An interesting statement is, “There is also an understanding among publishers that fun books needs to be published for fun’s sake, and that morals and preachy endings are best left to lurk in dark corners inaccessible to their unsuspecting young readers.” It’s interesting because most books, dare I say all books, have a point that they make. The protagonist goes on some kind of journey to reach some kind of goal, overcoming obstacles and making some kind of moral choice that changes their life forever. Or perhaps that’s just how it seems to me. It would be interesting to read these books that supposedly are just “fun” and “for fun’s sake.”
Overall, this article is a pleasure to read and nicely broken up by pictures of Indian children reading books.
This article is about the rise in book publishing in India, and how the industry has had to form a “team mentality” of sorts in order to get books to all interested parties. Large publishing houses such as Penguin India have chosen to “co-publish” with some smaller independent publishing companies in order to get valuable material out into the public. It’s interesting because, “Though some might say this eventually means the slow death or “selling out” of independent publishers, it would seem that this could also lead to symbiotic relationships that could work in the favor of the reader, who get access to all sorts of books and writers who are able to reach a wider readership base.”
In India, most publishers are literally born into the industry, yet most editors are there by choice. There isn’t a large amount of money in publishing, but those who stay are there because they truly love the publishing industry. “Being an editor in India is hugely satisfying, though not monetarily,” Mukherjee says, “because of the growing market and because there is scope for taking publishing decisions which can spark off trends. In India, some editors are adventurous, and the industry gives them the scope for that.” This opportunity to commission offbeat books that can set trends in new writing makes the field particularly interesting.” An editor in India must be quite a passionate soul who truly loves the written word, or perhaps they simply appreciate their opportunity to have a fairly good job that is interesting and allowing them to grow and “fend for themselves.”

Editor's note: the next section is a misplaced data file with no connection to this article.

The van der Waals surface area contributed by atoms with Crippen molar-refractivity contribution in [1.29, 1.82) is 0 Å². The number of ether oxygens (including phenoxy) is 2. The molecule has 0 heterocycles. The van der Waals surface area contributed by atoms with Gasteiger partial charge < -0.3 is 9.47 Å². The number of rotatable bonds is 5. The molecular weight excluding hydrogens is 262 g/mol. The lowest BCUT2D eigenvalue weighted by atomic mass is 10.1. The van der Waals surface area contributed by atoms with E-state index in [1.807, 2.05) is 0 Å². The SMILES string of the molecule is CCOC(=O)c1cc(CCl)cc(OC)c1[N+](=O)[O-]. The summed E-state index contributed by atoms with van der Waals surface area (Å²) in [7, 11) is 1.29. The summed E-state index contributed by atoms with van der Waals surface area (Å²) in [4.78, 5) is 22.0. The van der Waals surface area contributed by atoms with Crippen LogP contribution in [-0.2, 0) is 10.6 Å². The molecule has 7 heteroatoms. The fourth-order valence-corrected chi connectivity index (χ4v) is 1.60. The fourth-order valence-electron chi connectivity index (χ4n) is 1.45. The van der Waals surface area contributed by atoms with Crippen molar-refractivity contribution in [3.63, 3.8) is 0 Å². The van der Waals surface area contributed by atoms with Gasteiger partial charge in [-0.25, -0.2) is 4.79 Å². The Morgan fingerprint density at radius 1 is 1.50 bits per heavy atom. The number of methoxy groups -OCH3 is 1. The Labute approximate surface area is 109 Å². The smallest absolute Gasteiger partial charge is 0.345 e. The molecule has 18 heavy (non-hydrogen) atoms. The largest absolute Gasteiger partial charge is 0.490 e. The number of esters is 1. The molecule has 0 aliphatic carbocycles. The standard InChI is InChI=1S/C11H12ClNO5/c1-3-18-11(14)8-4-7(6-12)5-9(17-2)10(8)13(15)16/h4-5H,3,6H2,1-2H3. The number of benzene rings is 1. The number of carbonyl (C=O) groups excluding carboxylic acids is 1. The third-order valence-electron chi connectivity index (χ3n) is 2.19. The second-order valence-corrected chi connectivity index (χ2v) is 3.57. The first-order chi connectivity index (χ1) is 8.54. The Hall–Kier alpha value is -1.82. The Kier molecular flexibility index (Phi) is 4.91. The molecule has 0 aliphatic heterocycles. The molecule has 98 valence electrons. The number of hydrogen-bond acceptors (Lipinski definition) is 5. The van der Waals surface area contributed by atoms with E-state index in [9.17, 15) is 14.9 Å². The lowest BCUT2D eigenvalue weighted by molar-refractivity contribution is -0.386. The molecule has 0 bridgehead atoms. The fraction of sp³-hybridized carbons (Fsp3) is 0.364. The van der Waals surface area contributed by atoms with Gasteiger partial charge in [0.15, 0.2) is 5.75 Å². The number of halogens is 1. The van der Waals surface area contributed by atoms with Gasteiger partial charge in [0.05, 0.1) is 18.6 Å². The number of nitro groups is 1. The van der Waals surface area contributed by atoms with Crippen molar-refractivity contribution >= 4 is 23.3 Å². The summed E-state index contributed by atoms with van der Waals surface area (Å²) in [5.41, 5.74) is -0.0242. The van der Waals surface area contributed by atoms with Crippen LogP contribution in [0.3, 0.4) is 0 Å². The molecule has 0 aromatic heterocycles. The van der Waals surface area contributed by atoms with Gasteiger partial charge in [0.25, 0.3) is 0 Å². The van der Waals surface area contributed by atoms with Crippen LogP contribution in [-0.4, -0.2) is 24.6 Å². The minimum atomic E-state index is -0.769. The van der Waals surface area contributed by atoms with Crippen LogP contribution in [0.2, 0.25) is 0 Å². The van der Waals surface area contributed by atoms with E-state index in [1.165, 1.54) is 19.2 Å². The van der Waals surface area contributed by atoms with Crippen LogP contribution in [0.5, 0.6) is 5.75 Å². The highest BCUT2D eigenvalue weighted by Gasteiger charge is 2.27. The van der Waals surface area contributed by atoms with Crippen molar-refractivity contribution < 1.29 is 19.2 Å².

India is certainly an interesting country to watch in regards to the growth of book publishing. As they pull themselves together and find successful ways to market to all those interested, they will surely grow and expand into international markets. Great content is sure to come out from India in the future.
This article is a very interesting read. It contains great information about what kinds of books sell well in China, Japan, India, Korea and Taiwan. It turns out kid’s books are very marketable, particularly picture books. Through the use of sections for each publishing company located in each location, the reader can skim through and just read the about the country they are interested in.
It’s interesting to see that Chinese publishers are more interested in promoting local authors than international imports. The article says, “No foreign illustrated books, except some Korean ones, have made the bestseller list.” This would make it challenging for an Australian publisher to promote their Australian writers’ work in China. But it wouldn’t be impossible, as the article also notes, “The juvenile market remains the realm of local publishers, whereas the YA market is split between originals and imports.” An Australian publisher who is determined to break into the Chinese publishing market could try to get through in the Young Adult market.
The section on India is interesting, as it details some books written in India that “introduce young readers to the world of the less fortunate.” They are breaking through boundaries and daring to differ from the stories usually told in picture books, by telling the stories of children from deprived backgrounds. India is certainly a country worth watching in regards to published books that challenge us all to think beyond ourselves.
The article comes to the conclusion that Asia’s children’s book segment is growing and prospering, with more originals coming out of Asia, while big-name translations are still “…an indispensable part of a publisher’s program.” The article is an interesting look at what’s happening in Asia and certainly prompts some thought about how to break into this market.